- A project deep dive interview — you are asked to present a project you’ve lead as an EM and facilitate a Q&A with your interviewer(s). Companies may either ask you to prepare material up front (eg. slides) or use a whiteboard to demo the project. The conversation tends to be similar to that of an architecture interview, but the focus is more on the “retrospective” (how did you solve this particular business problem) as opposed to “prospective” (how would you solve this potential future business problem).
To recap, EM interviews typically cover your people leadership experience, your business leadership experience, your track record with delivering results, your motivations & values, your problem solving & coding skills, and your technical domain experience. Most questions that get asked in EM interviews are ambiguous by design. The key skill required to ace all these interviews is your ability to convey your experiences in a manner that is relevant to the company you are interviewing with.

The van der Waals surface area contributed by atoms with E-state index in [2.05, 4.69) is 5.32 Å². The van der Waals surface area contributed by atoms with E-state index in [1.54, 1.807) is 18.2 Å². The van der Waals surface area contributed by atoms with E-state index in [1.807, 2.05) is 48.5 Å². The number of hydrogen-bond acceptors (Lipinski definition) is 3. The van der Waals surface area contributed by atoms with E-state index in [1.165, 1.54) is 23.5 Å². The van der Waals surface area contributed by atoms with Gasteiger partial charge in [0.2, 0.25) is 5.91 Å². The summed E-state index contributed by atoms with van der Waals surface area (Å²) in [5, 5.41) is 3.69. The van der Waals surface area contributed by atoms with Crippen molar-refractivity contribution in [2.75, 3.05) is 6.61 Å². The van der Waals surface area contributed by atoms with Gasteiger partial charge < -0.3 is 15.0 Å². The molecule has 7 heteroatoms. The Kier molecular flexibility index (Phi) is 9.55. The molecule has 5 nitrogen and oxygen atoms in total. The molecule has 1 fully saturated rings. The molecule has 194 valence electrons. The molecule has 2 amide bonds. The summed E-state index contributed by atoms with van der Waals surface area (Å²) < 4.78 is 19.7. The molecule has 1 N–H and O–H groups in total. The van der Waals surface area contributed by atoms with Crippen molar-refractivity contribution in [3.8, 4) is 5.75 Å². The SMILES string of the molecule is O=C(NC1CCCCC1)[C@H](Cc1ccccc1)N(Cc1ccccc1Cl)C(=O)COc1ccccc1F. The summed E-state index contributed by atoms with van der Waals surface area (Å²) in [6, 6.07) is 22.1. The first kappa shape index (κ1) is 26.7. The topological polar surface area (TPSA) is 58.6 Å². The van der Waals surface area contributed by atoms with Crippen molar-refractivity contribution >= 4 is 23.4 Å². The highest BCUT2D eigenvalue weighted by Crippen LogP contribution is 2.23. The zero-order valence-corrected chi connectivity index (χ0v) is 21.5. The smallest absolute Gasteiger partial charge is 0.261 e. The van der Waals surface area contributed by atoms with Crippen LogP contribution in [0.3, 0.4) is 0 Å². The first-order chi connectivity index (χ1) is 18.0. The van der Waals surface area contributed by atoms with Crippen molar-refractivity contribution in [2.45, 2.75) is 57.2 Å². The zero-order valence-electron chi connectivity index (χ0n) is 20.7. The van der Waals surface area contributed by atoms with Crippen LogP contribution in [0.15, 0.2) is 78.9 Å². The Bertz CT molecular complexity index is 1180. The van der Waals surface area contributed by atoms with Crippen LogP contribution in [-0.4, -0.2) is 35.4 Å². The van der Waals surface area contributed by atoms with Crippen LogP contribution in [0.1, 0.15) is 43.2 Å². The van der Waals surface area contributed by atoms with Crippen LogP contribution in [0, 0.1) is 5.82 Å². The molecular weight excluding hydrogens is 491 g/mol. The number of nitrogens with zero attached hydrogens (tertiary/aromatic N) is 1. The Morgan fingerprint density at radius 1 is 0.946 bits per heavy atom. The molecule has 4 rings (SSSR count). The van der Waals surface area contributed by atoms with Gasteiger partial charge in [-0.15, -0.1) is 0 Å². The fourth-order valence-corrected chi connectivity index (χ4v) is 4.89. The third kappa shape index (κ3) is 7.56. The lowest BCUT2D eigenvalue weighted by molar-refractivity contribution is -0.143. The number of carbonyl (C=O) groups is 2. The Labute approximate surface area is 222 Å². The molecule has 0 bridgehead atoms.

Read the next blog posts in this series here:
(Credits to all the EMs and Directors whose brains I’ve picked over the years to build my knowledge and understanding of EM interview loops. You know who you are, so thank you!)